After reading up on what the US Census is doing to the 2020 Census data, I have to consider if I can really trust the data to be used for other applications?
You see, the US Census decided to use “differential privacy”, a mathematical technique to introduce statistical noise to “blur” the data. Their reasoning is that because we have powerful computers, anyone could use other data and cross reference the census data to find information on individuals. You can read about it from the US Census here.
However, what happens to the census data, especially at lower levels like the block level, they start messing around with actual numbers of people and other traits like ethnicity, age, sex, etc. For example, according to the US Census, 48 people live on New York’s Liberty Island, but actually no one has lived there since 2012. It also looks like some US States and organizations will be legally challenging the US Census data and the differential privacy technique. To be fair, the US Census has always implemented privacy safeguards using different techniques like “swapping”, but this new technique seems pretty drastic and really not needed. As data scientists duke it out, you can read all about this issue here.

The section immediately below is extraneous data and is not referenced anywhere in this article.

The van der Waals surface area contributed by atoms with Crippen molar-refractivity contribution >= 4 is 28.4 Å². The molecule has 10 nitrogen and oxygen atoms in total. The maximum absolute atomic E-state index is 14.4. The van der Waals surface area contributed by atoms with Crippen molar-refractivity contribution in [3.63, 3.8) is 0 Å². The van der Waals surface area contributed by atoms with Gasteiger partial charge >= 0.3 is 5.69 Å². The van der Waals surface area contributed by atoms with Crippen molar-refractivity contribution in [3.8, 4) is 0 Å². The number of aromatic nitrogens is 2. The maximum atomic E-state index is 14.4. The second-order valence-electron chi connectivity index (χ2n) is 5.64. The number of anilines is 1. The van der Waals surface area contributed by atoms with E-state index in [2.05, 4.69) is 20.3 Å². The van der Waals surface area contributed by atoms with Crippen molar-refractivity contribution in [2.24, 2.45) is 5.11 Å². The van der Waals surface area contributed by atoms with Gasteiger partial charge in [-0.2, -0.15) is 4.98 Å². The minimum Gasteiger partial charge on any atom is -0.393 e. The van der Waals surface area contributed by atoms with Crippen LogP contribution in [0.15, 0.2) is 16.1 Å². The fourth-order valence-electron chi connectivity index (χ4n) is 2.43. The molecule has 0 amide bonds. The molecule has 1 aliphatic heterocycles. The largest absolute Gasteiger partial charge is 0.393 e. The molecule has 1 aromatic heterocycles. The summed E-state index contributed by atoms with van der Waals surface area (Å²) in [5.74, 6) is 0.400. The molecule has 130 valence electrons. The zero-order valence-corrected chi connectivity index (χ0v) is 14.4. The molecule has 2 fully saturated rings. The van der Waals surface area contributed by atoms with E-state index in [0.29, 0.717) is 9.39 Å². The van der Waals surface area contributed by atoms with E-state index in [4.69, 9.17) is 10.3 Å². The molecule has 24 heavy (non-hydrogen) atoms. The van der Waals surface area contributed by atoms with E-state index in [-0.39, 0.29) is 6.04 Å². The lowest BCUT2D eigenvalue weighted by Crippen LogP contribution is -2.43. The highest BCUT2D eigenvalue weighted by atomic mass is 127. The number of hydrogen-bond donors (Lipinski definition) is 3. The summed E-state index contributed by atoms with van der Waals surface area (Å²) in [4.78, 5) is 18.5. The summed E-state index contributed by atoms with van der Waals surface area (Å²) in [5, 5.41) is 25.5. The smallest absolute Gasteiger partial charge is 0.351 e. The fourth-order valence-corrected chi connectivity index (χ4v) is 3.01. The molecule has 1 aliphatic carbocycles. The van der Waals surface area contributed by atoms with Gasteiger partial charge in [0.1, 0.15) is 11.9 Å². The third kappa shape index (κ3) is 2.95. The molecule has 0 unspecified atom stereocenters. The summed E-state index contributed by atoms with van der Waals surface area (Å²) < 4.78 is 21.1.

Will you trust the 2020 Census data? You will need to look at it in your own jurisdiction. Burbank’s population strangely went down, so I need to investigate and look at the data more closely. We will need to determine if we can use this data at a tract, block group, or block level to make more informed and accurate decisions. As they say, your mileage may vary. They also say buyer beware!
It seems like we have been waiting forever for some 2020 Census Data. Well, you can get started with the P.L. 94-171 2020 Census Redistricting Data. It has been available since August 12. You can find the FAQ page for the product here. Keep in mind the redistricting data only includes demographic characteristics by state, county, city, down to the block level:
Race and ethnicity.
Population 18 years and over.
Occupied and vacant housing units.
People living in group quarters like nursing homes, prisons, military barracks and college dorms.
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